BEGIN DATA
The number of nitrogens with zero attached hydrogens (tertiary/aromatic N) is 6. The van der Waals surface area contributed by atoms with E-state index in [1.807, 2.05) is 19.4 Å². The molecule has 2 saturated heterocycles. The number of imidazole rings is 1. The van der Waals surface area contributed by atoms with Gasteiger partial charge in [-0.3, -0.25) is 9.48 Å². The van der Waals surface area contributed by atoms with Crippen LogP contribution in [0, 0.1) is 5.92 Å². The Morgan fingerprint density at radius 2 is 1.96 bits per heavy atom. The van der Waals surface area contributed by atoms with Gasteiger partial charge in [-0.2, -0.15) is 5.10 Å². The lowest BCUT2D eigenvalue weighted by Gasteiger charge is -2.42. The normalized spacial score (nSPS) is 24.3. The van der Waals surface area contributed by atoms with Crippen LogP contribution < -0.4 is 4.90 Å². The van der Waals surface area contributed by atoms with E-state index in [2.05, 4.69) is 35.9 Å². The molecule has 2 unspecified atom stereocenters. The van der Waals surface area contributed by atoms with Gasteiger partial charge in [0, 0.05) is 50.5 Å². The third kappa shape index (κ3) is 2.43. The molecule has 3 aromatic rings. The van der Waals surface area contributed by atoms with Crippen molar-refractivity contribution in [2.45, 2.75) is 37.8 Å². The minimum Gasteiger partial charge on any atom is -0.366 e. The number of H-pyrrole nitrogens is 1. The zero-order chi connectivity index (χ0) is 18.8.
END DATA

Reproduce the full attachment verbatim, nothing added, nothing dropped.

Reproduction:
The number of nitrogens with zero attached hydrogens (tertiary/aromatic N) is 6. The van der Waals surface area contributed by atoms with E-state index in [1.807, 2.05) is 19.4 Å². The molecule has 2 saturated heterocycles. The number of imidazole rings is 1. The van der Waals surface area contributed by atoms with Gasteiger partial charge in [-0.3, -0.25) is 9.48 Å². The van der Waals surface area contributed by atoms with Crippen LogP contribution in [0, 0.1) is 5.92 Å². The Morgan fingerprint density at radius 2 is 1.96 bits per heavy atom. The van der Waals surface area contributed by atoms with Gasteiger partial charge in [-0.2, -0.15) is 5.10 Å². The lowest BCUT2D eigenvalue weighted by Gasteiger charge is -2.42. The normalized spacial score (nSPS) is 24.3. The van der Waals surface area contributed by atoms with Crippen LogP contribution < -0.4 is 4.90 Å². The van der Waals surface area contributed by atoms with E-state index in [2.05, 4.69) is 35.9 Å². The molecule has 2 unspecified atom stereocenters. The van der Waals surface area contributed by atoms with Gasteiger partial charge in [0, 0.05) is 50.5 Å². The third kappa shape index (κ3) is 2.43. The molecule has 3 aromatic rings. The van der Waals surface area contributed by atoms with Crippen molar-refractivity contribution in [2.45, 2.75) is 37.8 Å². The minimum Gasteiger partial charge on any atom is -0.366 e. The number of H-pyrrole nitrogens is 1. The zero-order chi connectivity index (χ0) is 18.8.